The concentrations of menthol in JUUL and Puff are high enough to affect cell health. In numerous studies with various cell types, menthol inhibited proliferation and/or caused cell death.44 45 Menthol concentrations in JUUL and Puff would be cytotoxic in the MTT assay based on prior reports with BEAS-2B cells (IC70=1.38 mg/mL) and A549 cells (IC50=0.98 mg/mL–aerosol data).14 18 Even at concentrations below the MTT NOAEL, menthol, when delivered in a PG aerosol using an e-cigarette, binds to TRPM8 receptors on BEAS-2B cells, allowing calcium influx and downstream activation of oxidative stress and inflammatory responses.46 The reported adverse effects of menthol in humans have generally been derived from studies comparing mentholated versus non-mentholated tobacco cigarettes and have ranged from being an irritant to causing cancer, although the data supporting the latter claim have been ambiguous.44 In 2011, it was concluded by the FDA’s Tobacco Products Scientific Advisory Committee that menthol is not a carcinogen.47 Nevertheless, the inhalation of menthol does have an effect on humans. For example, inhalation of a high dose of menthol by a 13-year-old boy resulted in adverse central nervous system effects.48 Workers in a throat lozenge manufacturing plant reported that menthol was an irritant that affected their eyes, nasal passages, throats and larynxes.49 Ingestion of menthol at high doses has resulted in abdominal discomfort, convulsions, nausea, vertigo, ataxia, drowsiness and coma.49 50 In future studies, it will be important to determine if the high concentrations of menthol inhaled in the context of e-cigarette aerosols produce health effects that have not yet been recognised.
High concentrations of WS-23 and WS-3 appeared in our e-cigarette fluid data for the first time in Puff and are likewise concerning, as they produce cytotoxic effects in the MTT assay at concentrations below those in Puff e-cigarettes. In contrast, the concentration of WS-23 in JUUL Classic Menthol was not high enough to produce an IC70 in the MTT assay. The cytotoxicity that could be ascribed to menthol in the six products we tested would be roughly equivalent. However, the toxicity ascribable to WS-23 would be many times greater in the Puff products than in JUUL, suggesting that the removal of most JUUL flavours inadvertently motivated users to try other products, such as Puff, that may be more harmful.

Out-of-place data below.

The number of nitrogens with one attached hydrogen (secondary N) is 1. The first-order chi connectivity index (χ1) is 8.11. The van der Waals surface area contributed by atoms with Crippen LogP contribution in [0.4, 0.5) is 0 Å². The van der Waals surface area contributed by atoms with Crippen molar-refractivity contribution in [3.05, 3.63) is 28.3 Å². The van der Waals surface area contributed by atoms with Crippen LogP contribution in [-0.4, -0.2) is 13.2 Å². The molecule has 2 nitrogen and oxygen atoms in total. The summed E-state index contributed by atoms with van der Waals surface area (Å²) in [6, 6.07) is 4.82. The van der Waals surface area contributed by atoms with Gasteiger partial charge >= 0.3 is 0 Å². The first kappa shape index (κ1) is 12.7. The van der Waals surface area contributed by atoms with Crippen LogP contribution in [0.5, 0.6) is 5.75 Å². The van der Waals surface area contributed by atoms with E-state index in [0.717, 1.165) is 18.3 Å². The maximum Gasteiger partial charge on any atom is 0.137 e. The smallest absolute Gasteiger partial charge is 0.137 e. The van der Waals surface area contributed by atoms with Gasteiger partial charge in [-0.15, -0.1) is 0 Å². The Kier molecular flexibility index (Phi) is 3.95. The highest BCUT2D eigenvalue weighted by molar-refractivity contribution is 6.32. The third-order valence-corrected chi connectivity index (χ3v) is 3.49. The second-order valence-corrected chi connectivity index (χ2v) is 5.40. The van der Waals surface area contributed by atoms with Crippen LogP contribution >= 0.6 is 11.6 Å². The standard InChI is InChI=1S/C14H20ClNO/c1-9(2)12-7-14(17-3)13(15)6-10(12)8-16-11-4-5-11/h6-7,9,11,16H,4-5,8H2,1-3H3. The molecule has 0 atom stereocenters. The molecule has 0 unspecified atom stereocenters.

Pulegone in e-cigarette fluids is a concern because of its known carcinogenicity.31 32 Our data are based on acute exposures and do not directly assess the long-term effects of e-cigarette chemicals on human health. Calculation of the MOE enables a prediction to be made about the possibility of cancer developing with long-term exposure to individual chemicals and is useful to regulatory agencies in prioritising their cancer risk.31 51–53 As MOE values fall below 10 000, the possibility of cancer developing increases. Products labelled “menthol” had concentrations of pulegone that produced MOEs above 10 000, indicating they are not likely to cause cancer in users. However, Puff Bar Menthol was much closer to the 10 000 cut-off than the JUUL products, which ranged from 100 000 to >300 000. In contrast, products labelled “mint’ generally had MOEs below 10 000, and in all cases, MOEs for Puff were lower than those for JUUL. These data are consistent with the interpretation that the mint products were flavoured with mint oil, which usually contains pulegone,29 30 while menthol-flavoured products were likely made from crystalline menthol, which would have higher purity and lower concentrations of pulegone. These data support the idea that using pure menthol rather than mint oil in e-cigarette fluids would reduce the risk of developing cancer, which could provide a basis for the regulation of additives to mint-flavoured/menthol-flavoured products. Since our MOE calculations are based on pulegone ingestion, our values probably underestimate inhalation exposure, which generally produces a stronger effect to toxicants, including carcinogens.40 41